It is not so surprising there should be differences between bottles. After all, if you buy a case of wine and store it for ten or twenty years, you can see at a glance that every bottle has a different level. Differences in ullage imply differences in exposure to oxygen that might well affect the flavor spectrum. But the comparisons in this tasting went well beyond minor differences, to the point at which in each flight there was one bottle that was unquestionably first growth, and one bottle that was disappointing enough to cast doubt on that status.

One moral is that if you are at a tasting where there are second pours from a different bottle, always get a fresh glass for the second pour. Another is to ask whether there is really any point at all in tasting notes, projections of aging, or recommendations, if every single bottle is going to be different. Certainly this is not what the punter expects when he buys a bottle. The culprit must be the cork (inter alia, the sommelier reported that he had never rejected so many corked bottles in preparing for a tasting, so the worst cases had already been removed).

Is there any alternative? Experience with New World wines suggests that using screwcaps might cause the wines to age more slowly and a little differently, but with greater consistency. I’m sure the argument in Bordeaux would be that it’s a bad idea to risk damaging the product of one of the most successful wine regions in the world, but is it so successful if there is no predictability after twenty years?

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Why Technology Is Not the Main Issue in GMO for Grapevines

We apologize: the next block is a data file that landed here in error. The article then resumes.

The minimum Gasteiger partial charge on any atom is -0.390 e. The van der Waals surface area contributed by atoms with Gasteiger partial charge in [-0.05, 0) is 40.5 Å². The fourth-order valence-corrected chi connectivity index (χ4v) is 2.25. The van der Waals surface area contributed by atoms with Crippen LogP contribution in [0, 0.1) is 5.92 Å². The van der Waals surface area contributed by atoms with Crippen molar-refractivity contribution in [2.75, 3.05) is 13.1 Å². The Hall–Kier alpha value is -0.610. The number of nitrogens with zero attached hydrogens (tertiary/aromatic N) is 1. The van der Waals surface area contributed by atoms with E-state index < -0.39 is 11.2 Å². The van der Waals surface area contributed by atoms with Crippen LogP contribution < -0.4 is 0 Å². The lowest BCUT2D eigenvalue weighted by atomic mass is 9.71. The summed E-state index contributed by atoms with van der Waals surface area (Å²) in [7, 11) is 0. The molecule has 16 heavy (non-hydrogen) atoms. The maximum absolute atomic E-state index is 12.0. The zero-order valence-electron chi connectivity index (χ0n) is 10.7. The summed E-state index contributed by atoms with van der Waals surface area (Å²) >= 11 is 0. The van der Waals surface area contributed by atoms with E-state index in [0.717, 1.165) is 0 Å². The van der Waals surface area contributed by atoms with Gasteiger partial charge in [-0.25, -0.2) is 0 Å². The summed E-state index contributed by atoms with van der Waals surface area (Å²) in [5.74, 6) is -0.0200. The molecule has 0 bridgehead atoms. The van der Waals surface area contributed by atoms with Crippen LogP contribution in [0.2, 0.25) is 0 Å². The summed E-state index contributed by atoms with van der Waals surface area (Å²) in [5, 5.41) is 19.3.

I have despaired for years of seeing a reasoned discussion of the implications of genetic engineering for grapevines or other plants. Politicization has created an atmosphere in which it becomes impossible to discuss on a rational basis the advantages and disadvantages of the technique. Of course there are dangers, but they have to be weighed against potential gains.

This was brought back to mind by an essay by Hrisha Poola, the winner of the wine writing competition on jancisrobinson.com. In his essay (available at https://www.jancisrobinson.com/articles/wine-gets-crispr) he focuses on the potential use of the new CRISPR technique for GMO of plants and in particular grapevines. This is a valuable exercise, but I can’t help feeling that in focusing so closely on CRISPR, this somewhat muddles the wood and the trees.

Genetic engineering of the grapevine has been possible for a couple of decades, as indeed it has for other crops. In fact, the grapevine is an outlier in the lack of GMO. CRISPR is a technical development, an important one, that makes it much easier to do genetic engineering, and which offers much greater precision than before. It’s significant enough that the authors are candidates for a Nobel prize, but it does not represent the same paradigm shift as the introduction of gene editing itself.

Concentrating on the technique, and giving the impression that it is CRISPR that has actually created the possibility for genetic engineering, distracts us from the main issues. We should be discussing the implications of loss of diversity by exacerbating the trend to use clones, that is, to risk allowing a few genetically engineered clones to replace existing genetic variation. In that context, the interesting question about CRISPR is whether, by making the process easier, CRISPR might make it possible to introduce the same change into a variety of base material and thus reduce the effect of loss of diversity.

We should be discussing how to weigh up the pros and cons of the use of sulfur and copper, necessary for organic viticulture, against the possibility of eliminating them by genetic engineering of the plant. We should be discussing whether it’s better to use steroid sprays to control fungal diseases as opposed to changing the genetic constitution of the plant. And, of course, all this should be within the context of explaining how using genetic engineering relates to conventional plant breeding, and what are its advantages and disadvantages relative to cross-breeding.